And in this way we can approach the relationship as a form of companionship, enjoying each other’s company, not needing to find completion for ourselves through that other person but coming at it whole and healthy. So without further ado let’s dive in.

Jen: Hey everyone. I’m talking with my friend, Rebecca Kay today. We’re going to be talking about love and healing patterns in our relationships so we can experience a deeper form of love. Rebecca is a life coach. And I met her through the Vibrant Happy Women Coach Certification which is so cool. And I guess I’ll let you go ahead and introduce yourself from there Rebecca. You can do an even better job than I can. Welcome.

Rebecca: Thanks Jen. So my name is Rebecca and I work with women who have left abusive or toxic relationships and are looking to rebuild their lives in a way that makes more sense and that is in more alignment with their inner values. So I work with them to help discover what those values are in order to create a life where they stop repeating those toxic patterns. I myself repeated that pattern for too many relationships. And I eventually learned that I wanted to stop doing that. So I was able to find the help for myself to learn that and now I want to pay that forward and help other women.

Jen: Cool. This is so an important topic because I think we’ve all heard of the stereotype of the women who consistently choose the bad guys.

Rebecca: We have a broken picker, right?

Jen: Yeah, exactly. So when you mention ending of a broken pattern or whatever what are you exactly talking about for yourself?

Rebecca: So for me it came down to learning about codependency and new ways. Those were words that I really was not familiar with until I found myself married to an alcoholic and at a pretty dark place for myself. I realized that I needed to get help. And by a stroke of Google luck I found a program that was specifically for wives of alcoholics. And it was amazing to learn about how I was sick. The program wasn’t about fixing your husband, or staying married, or leaving a marriage or anything like that.

But it was about finding the pieces within ourselves that we could control, that we needed to heal so that we can stop living in that toxic victim mentality and break those patterns for good.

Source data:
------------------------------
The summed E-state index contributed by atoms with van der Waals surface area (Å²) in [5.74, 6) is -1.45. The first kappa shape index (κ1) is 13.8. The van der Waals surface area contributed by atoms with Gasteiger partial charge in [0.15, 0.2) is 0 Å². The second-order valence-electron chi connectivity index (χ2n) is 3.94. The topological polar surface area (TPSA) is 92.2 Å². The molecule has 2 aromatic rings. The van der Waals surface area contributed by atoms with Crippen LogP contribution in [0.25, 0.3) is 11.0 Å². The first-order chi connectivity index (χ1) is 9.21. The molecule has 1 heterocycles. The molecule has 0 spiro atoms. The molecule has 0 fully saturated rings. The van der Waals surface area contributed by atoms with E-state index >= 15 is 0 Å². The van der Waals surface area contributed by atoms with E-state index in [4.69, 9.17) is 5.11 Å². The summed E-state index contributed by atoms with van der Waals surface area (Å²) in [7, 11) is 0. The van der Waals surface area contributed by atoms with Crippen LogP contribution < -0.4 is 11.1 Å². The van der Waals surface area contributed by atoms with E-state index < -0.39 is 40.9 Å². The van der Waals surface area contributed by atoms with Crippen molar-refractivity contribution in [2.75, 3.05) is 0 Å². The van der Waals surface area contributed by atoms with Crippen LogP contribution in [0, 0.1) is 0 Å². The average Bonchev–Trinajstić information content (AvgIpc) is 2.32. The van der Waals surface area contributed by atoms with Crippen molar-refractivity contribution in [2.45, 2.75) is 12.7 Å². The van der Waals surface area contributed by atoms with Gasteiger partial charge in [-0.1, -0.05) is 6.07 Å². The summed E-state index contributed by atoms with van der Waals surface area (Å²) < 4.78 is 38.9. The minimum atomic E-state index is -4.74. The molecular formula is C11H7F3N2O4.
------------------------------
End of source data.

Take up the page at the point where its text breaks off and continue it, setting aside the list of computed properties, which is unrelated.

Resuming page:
Jen: Wow. So take us to your low point or maybe it’s even a point before that that got you to that low point. And then we can feel into what this was like for you.

Rebecca: Sure. So the low point came – I mean it was really a sequence of events. I married super young, got divorced fairly young but I had three small children to support. And so I went right into survival mode of getting a job, and a career, and figuring out what I needed to do to support them because their biological dad was not in the picture. It was actually one of those stories where he dropped the kids off at school and didn’t come home.

Jen: And he wasn’t an alcoholic, he just left?

Rebecca: He just left. I think he had other addiction issues. Even that, it was still a surprise when he left. But also in many ways it was a relief because I never would have and it was miserable. And at that point in my life at least I never would have left it.

Jen: That’s just such an interesting story. So you were in your first marriage, you’re what, maybe in your 20s somewhere? You had three little girls and you didn’t love the marriage. And then what, you were just at work and one day the kids – how did that go down? I mean it must have been super shocking.

Rebecca: It was rather shocking. He was, I would say, a pathological liar without trying to be too labeling, but lied about lots of things, jobs being one of them. And I had kind of a host of information land in my lap about a variety of things that he’d been lying about. And I had a small baby. I mean I had a six month old child at the time that this all went down. My oldest was six.

I just kind of brought it to him and said, “Hey, this is what I know. And we don’t have to talk about it. I just need to know whether it’s true or not and then we can go to counseling, we can fix this, whatever we need to do.” He said, “Well, I’ll talk about it after I drop Kaley off at school.” That was my six year old and then he didn’t come home. So obviously that was the answer. And that was almost 13 years ago, so nothing has changed in that realm.

But because of the way that that all happened, I was able to totally put all the blame on him of just thinking that that was the problem. And that I had married too young, too fast, too whatever, to have seen the issues, and as such I didn’t have to take any of that responsibility and just went into fixing my life. And through a series of amazing miracles I was able to do so. I was able to find a job. I was able to get some schooling and find childcare. And just I had this whole village that really did just show up in my life and was absolutely incredible.

And then a few years later I met who I thought was a great guy and again got married really fast. And thought that at 33 I knew better than when I was 19 and still really ignored a lot of red flags and fell head over heels in what I thought was a Disney love story, that we were meant to be and destined to find each other.

And he was a great dad with my girls and all of these great things that right after we were married some things popped up from my first marriage that were pretty heavy and dark. And they really picked at I think the scars from his own life. And that’s when the alcohol really ramped up and I watched this man that I loved turn into a different person in a pretty short period of time. And because I thought that it was totally my fault, that’s where I started to spiral.